In 2007 I attended the NETA Spa and entered an item I was extremely proud of. It was not something I had knit but had been made by my mother over 40 years earlier. My goal in showing off this item was to encourage old and new knitter’s to sometime think about the future generations.
At the time this item was completed mom was single with 4 girls under the age of 10. She worked 3rd shift and drove a school bus in the afternoon to support us. In addition to knitting, she also sewed alot of our dresses, both for everyday wear and special occasions. Some of those dresses and hand knits were actually worn by her grandchildren!
Being young I can’t remember the exact year but I had to have been 7 or 8 when she started knitting this dress. It came down just below her knees and the yoke was done in Fair Isle. I have never seen the pattern so I’m not sure if she made any modifications to it.
What I can tell you is that it was knit with 100% wool using a small needle size, probably a 3 or 4. The main color is a light brown with green, pink and white for the contrasting colors in the yoke. The body was knit in the round, the sleeves were knit flat and the back of the Fair Isle is incredible. Oh, and she also knitted a matching tam. They are both a work of art.
I have pictures of her modeling it after it was completed and fuzzy memories of her wearing it a couple of times over the years. She started to gain some weight in the 70’s and put it away as it didn’t fit anymore. This dress is a timeless knit. It’s as stylish now as it was back then. And I am the only one of her children that can wear this – Hee Hee Hee! But I am taller than she is so it hits me above the knee. I guess I’ll just need to be careful about how I move.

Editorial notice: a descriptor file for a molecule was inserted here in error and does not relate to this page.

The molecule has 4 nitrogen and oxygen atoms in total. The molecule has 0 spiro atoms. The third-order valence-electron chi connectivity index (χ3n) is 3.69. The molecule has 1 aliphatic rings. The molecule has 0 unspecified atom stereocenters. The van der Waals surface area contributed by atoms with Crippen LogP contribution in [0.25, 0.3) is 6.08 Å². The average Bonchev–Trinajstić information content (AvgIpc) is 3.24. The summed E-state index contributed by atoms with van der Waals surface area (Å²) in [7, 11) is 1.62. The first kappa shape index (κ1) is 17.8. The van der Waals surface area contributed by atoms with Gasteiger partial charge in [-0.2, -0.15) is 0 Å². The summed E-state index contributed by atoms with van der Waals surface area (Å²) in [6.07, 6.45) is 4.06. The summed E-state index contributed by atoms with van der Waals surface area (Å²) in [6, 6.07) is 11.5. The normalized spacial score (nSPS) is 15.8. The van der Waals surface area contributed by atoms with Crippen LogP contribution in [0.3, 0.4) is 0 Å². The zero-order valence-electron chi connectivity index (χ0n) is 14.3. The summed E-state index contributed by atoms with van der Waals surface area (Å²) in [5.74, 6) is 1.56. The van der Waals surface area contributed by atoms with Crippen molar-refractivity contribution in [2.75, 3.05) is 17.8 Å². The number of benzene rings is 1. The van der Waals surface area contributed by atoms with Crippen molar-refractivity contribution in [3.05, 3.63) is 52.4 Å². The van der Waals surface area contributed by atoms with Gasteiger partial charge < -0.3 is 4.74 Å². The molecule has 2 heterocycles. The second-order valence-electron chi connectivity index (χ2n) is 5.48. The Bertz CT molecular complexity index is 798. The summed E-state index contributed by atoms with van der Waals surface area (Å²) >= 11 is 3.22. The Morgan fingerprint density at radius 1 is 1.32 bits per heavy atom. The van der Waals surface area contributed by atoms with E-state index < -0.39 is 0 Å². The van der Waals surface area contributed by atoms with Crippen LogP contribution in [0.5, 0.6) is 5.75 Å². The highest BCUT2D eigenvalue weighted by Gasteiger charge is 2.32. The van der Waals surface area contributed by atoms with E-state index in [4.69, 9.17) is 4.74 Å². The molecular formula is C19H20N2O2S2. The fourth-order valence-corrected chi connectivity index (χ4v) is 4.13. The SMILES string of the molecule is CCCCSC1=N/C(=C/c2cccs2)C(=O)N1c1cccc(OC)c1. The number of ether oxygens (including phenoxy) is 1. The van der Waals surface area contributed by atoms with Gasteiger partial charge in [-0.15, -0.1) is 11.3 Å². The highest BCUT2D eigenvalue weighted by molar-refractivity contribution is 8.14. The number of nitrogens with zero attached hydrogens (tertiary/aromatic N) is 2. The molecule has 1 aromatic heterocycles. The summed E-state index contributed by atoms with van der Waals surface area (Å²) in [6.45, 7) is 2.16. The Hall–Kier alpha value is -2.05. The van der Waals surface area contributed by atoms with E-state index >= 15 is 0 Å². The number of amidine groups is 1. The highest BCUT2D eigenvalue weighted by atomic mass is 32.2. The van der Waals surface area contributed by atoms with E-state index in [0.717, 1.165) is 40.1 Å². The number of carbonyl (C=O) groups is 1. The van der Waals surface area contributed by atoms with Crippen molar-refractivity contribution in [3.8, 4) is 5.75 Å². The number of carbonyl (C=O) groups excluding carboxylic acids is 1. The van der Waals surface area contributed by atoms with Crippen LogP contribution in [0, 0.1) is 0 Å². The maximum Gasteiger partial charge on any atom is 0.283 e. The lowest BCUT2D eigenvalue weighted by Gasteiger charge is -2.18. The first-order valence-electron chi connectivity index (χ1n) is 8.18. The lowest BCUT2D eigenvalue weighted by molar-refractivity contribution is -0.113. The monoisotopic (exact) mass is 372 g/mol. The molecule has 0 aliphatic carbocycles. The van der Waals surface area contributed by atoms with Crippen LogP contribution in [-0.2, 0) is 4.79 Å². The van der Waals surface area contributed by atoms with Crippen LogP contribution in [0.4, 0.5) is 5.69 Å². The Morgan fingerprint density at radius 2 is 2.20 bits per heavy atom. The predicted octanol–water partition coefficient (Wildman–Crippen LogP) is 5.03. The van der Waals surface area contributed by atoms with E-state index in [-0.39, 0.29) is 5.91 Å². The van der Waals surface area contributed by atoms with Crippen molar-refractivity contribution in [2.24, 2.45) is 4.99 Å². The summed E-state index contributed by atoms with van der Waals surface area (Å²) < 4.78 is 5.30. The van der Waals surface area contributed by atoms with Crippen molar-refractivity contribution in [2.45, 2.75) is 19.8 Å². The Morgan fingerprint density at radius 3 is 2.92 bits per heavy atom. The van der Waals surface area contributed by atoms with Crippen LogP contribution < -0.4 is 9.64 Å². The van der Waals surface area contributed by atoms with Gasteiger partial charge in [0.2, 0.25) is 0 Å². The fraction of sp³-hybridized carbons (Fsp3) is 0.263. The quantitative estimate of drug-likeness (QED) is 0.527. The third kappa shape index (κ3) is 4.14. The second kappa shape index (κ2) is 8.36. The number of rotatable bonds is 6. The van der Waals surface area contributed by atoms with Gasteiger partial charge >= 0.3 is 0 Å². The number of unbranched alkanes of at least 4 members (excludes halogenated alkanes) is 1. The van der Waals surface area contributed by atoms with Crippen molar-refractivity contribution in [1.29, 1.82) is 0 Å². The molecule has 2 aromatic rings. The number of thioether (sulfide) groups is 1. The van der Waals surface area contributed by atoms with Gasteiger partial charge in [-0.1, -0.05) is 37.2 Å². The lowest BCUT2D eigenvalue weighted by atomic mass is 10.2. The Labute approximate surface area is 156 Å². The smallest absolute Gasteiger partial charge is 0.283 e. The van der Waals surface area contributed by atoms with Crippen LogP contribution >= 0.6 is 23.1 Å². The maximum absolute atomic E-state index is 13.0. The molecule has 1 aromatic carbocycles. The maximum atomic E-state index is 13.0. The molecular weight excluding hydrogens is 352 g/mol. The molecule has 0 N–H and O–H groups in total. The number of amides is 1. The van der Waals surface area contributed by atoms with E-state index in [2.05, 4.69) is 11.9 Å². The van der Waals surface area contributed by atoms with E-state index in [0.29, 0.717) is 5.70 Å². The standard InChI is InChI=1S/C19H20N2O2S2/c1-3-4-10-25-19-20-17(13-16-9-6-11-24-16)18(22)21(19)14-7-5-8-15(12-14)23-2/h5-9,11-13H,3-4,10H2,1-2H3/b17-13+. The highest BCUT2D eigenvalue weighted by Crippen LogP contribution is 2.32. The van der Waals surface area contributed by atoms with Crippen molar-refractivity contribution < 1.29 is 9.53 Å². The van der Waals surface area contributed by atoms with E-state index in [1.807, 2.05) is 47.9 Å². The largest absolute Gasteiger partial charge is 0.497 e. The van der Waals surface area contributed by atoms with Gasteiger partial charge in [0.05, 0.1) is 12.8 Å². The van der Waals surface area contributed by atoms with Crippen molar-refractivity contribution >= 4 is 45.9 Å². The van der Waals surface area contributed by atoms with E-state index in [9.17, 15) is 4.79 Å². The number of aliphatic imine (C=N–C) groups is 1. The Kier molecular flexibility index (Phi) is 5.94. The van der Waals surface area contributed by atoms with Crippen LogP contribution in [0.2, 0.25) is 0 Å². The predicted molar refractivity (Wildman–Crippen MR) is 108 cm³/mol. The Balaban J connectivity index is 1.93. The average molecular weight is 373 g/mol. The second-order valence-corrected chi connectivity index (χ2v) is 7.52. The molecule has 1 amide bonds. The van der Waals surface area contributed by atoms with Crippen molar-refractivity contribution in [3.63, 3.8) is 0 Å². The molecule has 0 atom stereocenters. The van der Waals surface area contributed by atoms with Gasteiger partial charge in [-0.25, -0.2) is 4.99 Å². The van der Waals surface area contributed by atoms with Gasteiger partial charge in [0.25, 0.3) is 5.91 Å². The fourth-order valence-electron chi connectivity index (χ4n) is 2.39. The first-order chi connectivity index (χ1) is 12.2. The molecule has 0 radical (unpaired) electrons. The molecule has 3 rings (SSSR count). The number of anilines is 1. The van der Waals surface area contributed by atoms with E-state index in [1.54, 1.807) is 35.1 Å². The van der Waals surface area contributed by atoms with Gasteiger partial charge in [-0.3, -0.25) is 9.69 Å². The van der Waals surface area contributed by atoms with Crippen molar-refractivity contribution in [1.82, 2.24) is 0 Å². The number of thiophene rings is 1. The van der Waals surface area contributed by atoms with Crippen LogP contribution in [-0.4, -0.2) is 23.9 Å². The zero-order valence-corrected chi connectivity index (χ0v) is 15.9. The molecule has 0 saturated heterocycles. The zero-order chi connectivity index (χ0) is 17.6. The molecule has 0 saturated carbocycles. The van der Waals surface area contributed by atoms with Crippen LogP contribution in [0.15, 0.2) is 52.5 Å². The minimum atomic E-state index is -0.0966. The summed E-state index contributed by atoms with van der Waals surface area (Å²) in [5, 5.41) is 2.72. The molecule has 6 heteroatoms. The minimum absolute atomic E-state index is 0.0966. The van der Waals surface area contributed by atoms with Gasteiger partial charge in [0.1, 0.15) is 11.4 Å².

When I started my knitting odyssey I realized what she had accomplished with this dress. At a time when good yarn was fading from the public eye and the “womanly arts” were starting to be actively discouraged, she forged ahead. Eventually we grew up and she lost the weight. She brought the dress out again to wear on special occasions and looked stunning! It is knit with 100% wool after all so it might not be worn alot but I will always cherish it not only for it’s beauty but for the memories it captured.
About the time she started knitting on the dress circular needles had just come out. They were made of plastic, in one piece and never straightened out. I know because somehow I ended up with a couple of them and every time I try to knit with them it’s a battle as they retain the curls from being in the package.
Not many years after Mom completed it; she developed Carpal Tunnel and was forced to stop knitting. She eventually had surgery on both wrists and has started knitting again with a lot of encouragement from me. She chooses to make smaller things now like preemie hats. I have taught her how to make socks using 2 circulars and she’s raided my stash a couple of times for yarn and needles.
She did eventually produce the booklet that the dress pattern is in but that part of it is missing! At least the yoke pattern is still in it. I guess someday if I get the motivation, I can knit my own version and possible pass it down to my girls. And who knows? 30 or 40 years from now, there will be another story out there about a knitted dress inherited from an older generation.